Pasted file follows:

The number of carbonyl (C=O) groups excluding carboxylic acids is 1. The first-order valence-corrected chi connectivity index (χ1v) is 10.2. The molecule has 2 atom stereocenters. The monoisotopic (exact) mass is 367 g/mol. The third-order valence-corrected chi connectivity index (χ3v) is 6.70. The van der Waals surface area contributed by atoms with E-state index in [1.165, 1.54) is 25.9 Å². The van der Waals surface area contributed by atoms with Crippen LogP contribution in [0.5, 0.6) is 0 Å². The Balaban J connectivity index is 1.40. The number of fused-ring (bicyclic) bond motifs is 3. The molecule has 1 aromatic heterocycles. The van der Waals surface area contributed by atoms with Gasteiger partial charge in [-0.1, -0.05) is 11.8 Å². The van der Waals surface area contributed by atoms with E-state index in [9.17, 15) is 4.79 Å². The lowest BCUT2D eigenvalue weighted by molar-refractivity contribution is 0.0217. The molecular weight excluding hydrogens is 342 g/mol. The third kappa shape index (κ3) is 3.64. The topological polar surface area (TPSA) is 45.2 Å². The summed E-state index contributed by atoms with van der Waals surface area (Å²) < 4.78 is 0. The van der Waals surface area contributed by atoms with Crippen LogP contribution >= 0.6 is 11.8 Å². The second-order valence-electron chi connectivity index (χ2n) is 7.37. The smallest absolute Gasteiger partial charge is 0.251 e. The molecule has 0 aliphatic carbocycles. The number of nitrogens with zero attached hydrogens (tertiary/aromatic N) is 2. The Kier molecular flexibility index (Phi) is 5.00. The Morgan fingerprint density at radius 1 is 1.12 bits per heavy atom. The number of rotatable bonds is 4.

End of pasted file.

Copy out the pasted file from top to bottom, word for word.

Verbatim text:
The number of carbonyl (C=O) groups excluding carboxylic acids is 1. The first-order valence-corrected chi connectivity index (χ1v) is 10.2. The molecule has 2 atom stereocenters. The monoisotopic (exact) mass is 367 g/mol. The third-order valence-corrected chi connectivity index (χ3v) is 6.70. The van der Waals surface area contributed by atoms with E-state index in [1.165, 1.54) is 25.9 Å². The van der Waals surface area contributed by atoms with Crippen LogP contribution in [0.5, 0.6) is 0 Å². The Balaban J connectivity index is 1.40. The number of fused-ring (bicyclic) bond motifs is 3. The molecule has 1 aromatic heterocycles. The van der Waals surface area contributed by atoms with Gasteiger partial charge in [-0.1, -0.05) is 11.8 Å². The van der Waals surface area contributed by atoms with E-state index in [9.17, 15) is 4.79 Å². The lowest BCUT2D eigenvalue weighted by molar-refractivity contribution is 0.0217. The molecular weight excluding hydrogens is 342 g/mol. The third kappa shape index (κ3) is 3.64. The topological polar surface area (TPSA) is 45.2 Å². The summed E-state index contributed by atoms with van der Waals surface area (Å²) < 4.78 is 0. The van der Waals surface area contributed by atoms with Crippen LogP contribution >= 0.6 is 11.8 Å². The second-order valence-electron chi connectivity index (χ2n) is 7.37. The smallest absolute Gasteiger partial charge is 0.251 e. The molecule has 0 aliphatic carbocycles. The number of nitrogens with zero attached hydrogens (tertiary/aromatic N) is 2. The Kier molecular flexibility index (Phi) is 5.00. The Morgan fingerprint density at radius 1 is 1.12 bits per heavy atom. The number of rotatable bonds is 4.